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Changes in International Financial Reporting Standards

Changes in International Financial Reporting Standards

A number of new standards and amendments to standards are effective for annual periods beginning after 1 January 2016. The most important ones are listed below.




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Changes effective in the European Union

The amendments to IAS 1 Disclosure Initiative represent a first step in the broader ‘disclosure initiative’ of the International Accounting Standards Board (IASB) which will include other short-term and medium-term projects. They were primarily made to address the concerns about ‘disclosure overload’ and immaterial information being disclosed and to provide more company-specific, relevant information. Key amendments include putting emphasis on materiality when disclosing information, removing the prescribed order of notes to the financial statements, clarifying aggregation and disaggregation and adding additional requirements for presenting subtotals, including reconciliation. 

The amendments to IAS 27 Equity Method in Separate Financial Statements allow an entity to use the equity method to account for investments in subsidiaries, associates and joint ventures in its separate financial statements. The amendments might impact the dividends if they are based on separate financial statements and the entity changes its accounting policy. 

The changes in IAS 16 and IAS 38 Clarification of Acceptable Methods of Depreciation and Amortisation are related to acceptable methods of depreciation and amortization. They were made in order to provide clearer guidance that revenue-based amortisation is permitted for intangible assets under IAS 38 only when revenue is ‘highly correlated’ with consumption of economic benefits embodied in the asset or intangible right is expressed as a measure of revenue. Revenue-based depreciation is banned for property, plant and equipment under IAS 16.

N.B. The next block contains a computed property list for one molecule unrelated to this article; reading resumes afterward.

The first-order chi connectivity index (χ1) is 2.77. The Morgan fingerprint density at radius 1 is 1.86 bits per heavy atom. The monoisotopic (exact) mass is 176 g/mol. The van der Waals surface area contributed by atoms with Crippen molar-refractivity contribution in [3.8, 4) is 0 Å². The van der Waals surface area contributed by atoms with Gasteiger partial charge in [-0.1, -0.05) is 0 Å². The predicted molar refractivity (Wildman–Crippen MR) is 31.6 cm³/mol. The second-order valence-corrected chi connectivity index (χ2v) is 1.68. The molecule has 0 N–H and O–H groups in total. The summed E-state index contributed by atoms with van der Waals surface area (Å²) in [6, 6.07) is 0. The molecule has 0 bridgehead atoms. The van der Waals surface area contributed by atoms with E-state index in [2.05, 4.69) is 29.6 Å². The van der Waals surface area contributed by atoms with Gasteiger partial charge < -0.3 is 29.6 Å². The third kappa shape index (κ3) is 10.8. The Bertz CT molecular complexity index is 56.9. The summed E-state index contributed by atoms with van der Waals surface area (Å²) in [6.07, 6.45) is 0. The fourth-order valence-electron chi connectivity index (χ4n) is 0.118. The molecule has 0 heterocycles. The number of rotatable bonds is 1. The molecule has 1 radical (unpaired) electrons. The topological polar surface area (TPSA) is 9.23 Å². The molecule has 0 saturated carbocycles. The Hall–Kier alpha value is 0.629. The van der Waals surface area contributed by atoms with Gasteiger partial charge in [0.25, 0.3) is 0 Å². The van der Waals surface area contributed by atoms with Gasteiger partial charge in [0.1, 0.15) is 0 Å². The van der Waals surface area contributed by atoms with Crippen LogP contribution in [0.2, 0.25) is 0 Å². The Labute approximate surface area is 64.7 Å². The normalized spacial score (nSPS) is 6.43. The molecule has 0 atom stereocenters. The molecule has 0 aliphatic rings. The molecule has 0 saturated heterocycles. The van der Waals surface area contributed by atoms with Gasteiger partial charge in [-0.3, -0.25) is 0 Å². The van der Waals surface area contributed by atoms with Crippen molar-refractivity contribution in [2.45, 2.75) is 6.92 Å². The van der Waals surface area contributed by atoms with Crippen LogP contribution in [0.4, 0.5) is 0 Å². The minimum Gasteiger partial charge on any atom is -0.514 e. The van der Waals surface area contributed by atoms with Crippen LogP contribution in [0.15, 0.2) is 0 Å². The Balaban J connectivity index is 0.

IFRS not yet adopted in the European Union

They include IFRS 15 Revenue from contracts with customers and IFRS 9 Financial instruments which are expected to have a significant impact on both, financial and non-financial institutions, in the period ahead. 

IFRS 15 Revenue from contracts with customers is effective as of 1 January 2018 and is expected to impact a number of sectors, including: Real Estate and Construction, Telecommunication and Cable, Software Developers, Asset Managers, Aerospace and Defence, Licensors – Pharma, Film and Entertainment, Franchisors, an others. It represents a single global standard for revenue recognition and introduces a contract-based five-step analysis of transactions, focusing on transfer of control and two approaches to recognise revenue: at a point in time or over time. Its application will involve significant judgments and extensive new disclosure requirements for all companies will be set. 

IFRS 9 Financial instruments is effective as of 1 January 2018 and introduces changes in the classification and measurement of financial assets. Financial assets will be classified as measured at amortized cost and measured at fair value, with significant changes in the criteria for classifying the assets. In measuring impairment of financial assets IFRS 9 introduces the expected loss model, which takes into consideration the forecast of future economic condition and will involve more judgment. 

The topic was discussed at the 2016 KPMG Business Seminar for clients.

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